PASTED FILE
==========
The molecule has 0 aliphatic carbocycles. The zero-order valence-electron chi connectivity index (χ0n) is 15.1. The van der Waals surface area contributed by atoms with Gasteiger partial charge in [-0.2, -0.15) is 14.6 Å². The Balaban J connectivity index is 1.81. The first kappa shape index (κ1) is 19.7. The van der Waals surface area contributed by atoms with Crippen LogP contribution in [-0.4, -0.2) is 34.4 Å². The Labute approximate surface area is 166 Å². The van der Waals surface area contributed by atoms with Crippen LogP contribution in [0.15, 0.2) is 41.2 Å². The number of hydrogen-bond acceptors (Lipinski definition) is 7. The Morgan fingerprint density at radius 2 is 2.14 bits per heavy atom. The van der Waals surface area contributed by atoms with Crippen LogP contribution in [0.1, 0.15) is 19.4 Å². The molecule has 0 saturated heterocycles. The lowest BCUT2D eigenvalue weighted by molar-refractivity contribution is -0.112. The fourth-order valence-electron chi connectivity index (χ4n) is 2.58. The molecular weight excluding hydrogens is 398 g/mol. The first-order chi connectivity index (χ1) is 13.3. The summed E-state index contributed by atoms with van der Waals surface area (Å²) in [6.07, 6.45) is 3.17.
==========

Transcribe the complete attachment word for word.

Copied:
The molecule has 0 aliphatic carbocycles. The zero-order valence-electron chi connectivity index (χ0n) is 15.1. The van der Waals surface area contributed by atoms with Gasteiger partial charge in [-0.2, -0.15) is 14.6 Å². The Balaban J connectivity index is 1.81. The first kappa shape index (κ1) is 19.7. The van der Waals surface area contributed by atoms with Crippen LogP contribution in [-0.4, -0.2) is 34.4 Å². The Labute approximate surface area is 166 Å². The van der Waals surface area contributed by atoms with Crippen LogP contribution in [0.15, 0.2) is 41.2 Å². The number of hydrogen-bond acceptors (Lipinski definition) is 7. The Morgan fingerprint density at radius 2 is 2.14 bits per heavy atom. The van der Waals surface area contributed by atoms with Crippen LogP contribution in [0.1, 0.15) is 19.4 Å². The molecule has 0 saturated heterocycles. The lowest BCUT2D eigenvalue weighted by molar-refractivity contribution is -0.112. The fourth-order valence-electron chi connectivity index (χ4n) is 2.58. The molecular weight excluding hydrogens is 398 g/mol. The first-order chi connectivity index (χ1) is 13.3. The summed E-state index contributed by atoms with van der Waals surface area (Å²) in [6.07, 6.45) is 3.17.